Source: South Carolina Lighthouses
by Margie Willis and Kim McDermott

Friday, January 16, 2015

Pennsville, New Jersey

"Chase the Shades of Night Away": Here's a lighthouse that should probably be called a light tower. It's tall enough to scrape the heavens. Just compare it to the height of the palm trees and the position of the clouds. The stairway inside is going to keep the climber climbing forever. St George Episcopal Church Cemetery. [2013]

Wednesday, January 14, 2015

Plymouth, Massachusetts

"Chase the Shades of Night Away":  You should be worried. Here's a lighthouse too close to the edge of an eroding bluff. This landform, which was created by glacial deposition, will soon succumb to the forces of erosion originating with wave action, especially that which accompanies high tides during storms. Soon, wave-cut notches will undermine the exposed edge of the moraine, gravity will take over, and downslope movement will result. At some point, the lighthouse itself will become a victim of the mass wasting, and its skeletal remains will ultimately become part of Neptune's domain. Enough physical geography for you? Or would you like to add rising sea level to the prognosis? Vine Hill Cemetery. [2008]

Monday, January 12, 2015

Wellsville, New York

"Chase the Shades of Night Away": Copy art comes to the graveyard. The idea that the vertical edge of a tombstone can make a lighthouse look almost three-dimensional inspires others to want the same thing. Soon, supply follows demand, and variations on the theme proliferate. Woodlawn Cemetery. [2013]

Friday, January 9, 2015

Frederica, Delaware

"Chase the Shades of Night Away": One lighthouse chases away the shades of night. Two seagulls soar in synchronized flight. Put them together and what to you get? Eternal life, but for one, not yet. Barretts Chapel Cemetery. [2013]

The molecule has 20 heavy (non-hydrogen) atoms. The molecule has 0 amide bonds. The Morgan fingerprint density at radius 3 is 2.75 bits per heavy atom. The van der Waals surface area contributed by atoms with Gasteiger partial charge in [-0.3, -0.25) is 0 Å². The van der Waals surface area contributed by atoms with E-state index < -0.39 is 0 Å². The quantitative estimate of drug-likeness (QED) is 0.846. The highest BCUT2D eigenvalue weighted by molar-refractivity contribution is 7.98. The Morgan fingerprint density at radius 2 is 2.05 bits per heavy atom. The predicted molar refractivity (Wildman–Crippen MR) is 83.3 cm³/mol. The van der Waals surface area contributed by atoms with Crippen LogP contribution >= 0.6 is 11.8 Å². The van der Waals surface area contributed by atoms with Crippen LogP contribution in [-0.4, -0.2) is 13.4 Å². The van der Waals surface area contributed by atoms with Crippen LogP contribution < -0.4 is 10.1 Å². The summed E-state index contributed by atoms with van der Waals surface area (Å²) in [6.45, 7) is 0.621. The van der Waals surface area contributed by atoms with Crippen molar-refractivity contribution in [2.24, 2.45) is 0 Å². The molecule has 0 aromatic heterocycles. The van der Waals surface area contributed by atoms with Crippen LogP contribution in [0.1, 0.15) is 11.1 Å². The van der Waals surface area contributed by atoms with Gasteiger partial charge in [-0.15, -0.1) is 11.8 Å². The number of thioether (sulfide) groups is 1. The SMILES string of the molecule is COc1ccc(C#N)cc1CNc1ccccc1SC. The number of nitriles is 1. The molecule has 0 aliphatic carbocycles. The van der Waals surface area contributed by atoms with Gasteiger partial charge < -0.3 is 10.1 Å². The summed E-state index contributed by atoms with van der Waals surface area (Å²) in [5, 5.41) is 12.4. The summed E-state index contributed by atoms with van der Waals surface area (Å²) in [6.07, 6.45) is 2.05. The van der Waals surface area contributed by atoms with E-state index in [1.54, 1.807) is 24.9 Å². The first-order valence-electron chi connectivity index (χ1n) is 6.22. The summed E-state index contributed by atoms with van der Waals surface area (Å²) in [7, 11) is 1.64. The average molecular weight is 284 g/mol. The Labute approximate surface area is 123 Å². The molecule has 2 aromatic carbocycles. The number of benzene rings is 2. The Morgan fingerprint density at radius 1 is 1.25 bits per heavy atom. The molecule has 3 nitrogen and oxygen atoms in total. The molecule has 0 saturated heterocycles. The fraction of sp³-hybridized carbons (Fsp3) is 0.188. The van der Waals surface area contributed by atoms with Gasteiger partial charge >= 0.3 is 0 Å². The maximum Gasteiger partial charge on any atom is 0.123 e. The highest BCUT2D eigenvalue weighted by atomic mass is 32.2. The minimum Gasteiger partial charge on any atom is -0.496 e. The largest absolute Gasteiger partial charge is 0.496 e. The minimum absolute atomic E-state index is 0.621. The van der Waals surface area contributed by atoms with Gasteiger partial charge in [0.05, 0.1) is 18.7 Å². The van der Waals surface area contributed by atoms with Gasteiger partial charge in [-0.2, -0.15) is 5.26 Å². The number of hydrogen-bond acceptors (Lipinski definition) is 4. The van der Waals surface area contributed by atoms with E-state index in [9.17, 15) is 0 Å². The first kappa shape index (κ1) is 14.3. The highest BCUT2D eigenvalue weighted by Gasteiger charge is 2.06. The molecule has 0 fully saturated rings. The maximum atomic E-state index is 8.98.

Wednesday, January 7, 2015

Tampa, Florida

"Chase the Shades of Night Away": Here is proof that perpendicular lighthouse DNA can be impregnated with granitic cemetery DNA. Like the family name it carries (see it?), this lighthouse looks like it has decidedly New England roots. Myrtle Hill Cemetery. [2014]

Monday, January 5, 2015

St. Pauls, North Carolina

"Chase the Shades of Night Away": Lighthouses have become entrenched in popular culture and also in cemetery landscapes. The concept of eternal light has deep roots in Christian teachings. Here's a hymn from 1817 that lays the groundwork:  "Holy spirit, light divine, shine upon this heart of mine; chase the shades of night away, turn the darkness into day." Thanks for the inspiration, Andrew Reed! Oak Ridge Cemetery. [2012]

Friday, January 2, 2015

Norfolk, Virginia

Crossing Time:  Here lies a horologist, a dedicated professional right to the very end. Now, may he Rest in Peace, no longer governed by the clock. What was (or should have been) his sign-off line? 'Horologically Yours,' of course. Forest Lawn Cemetery. [2014]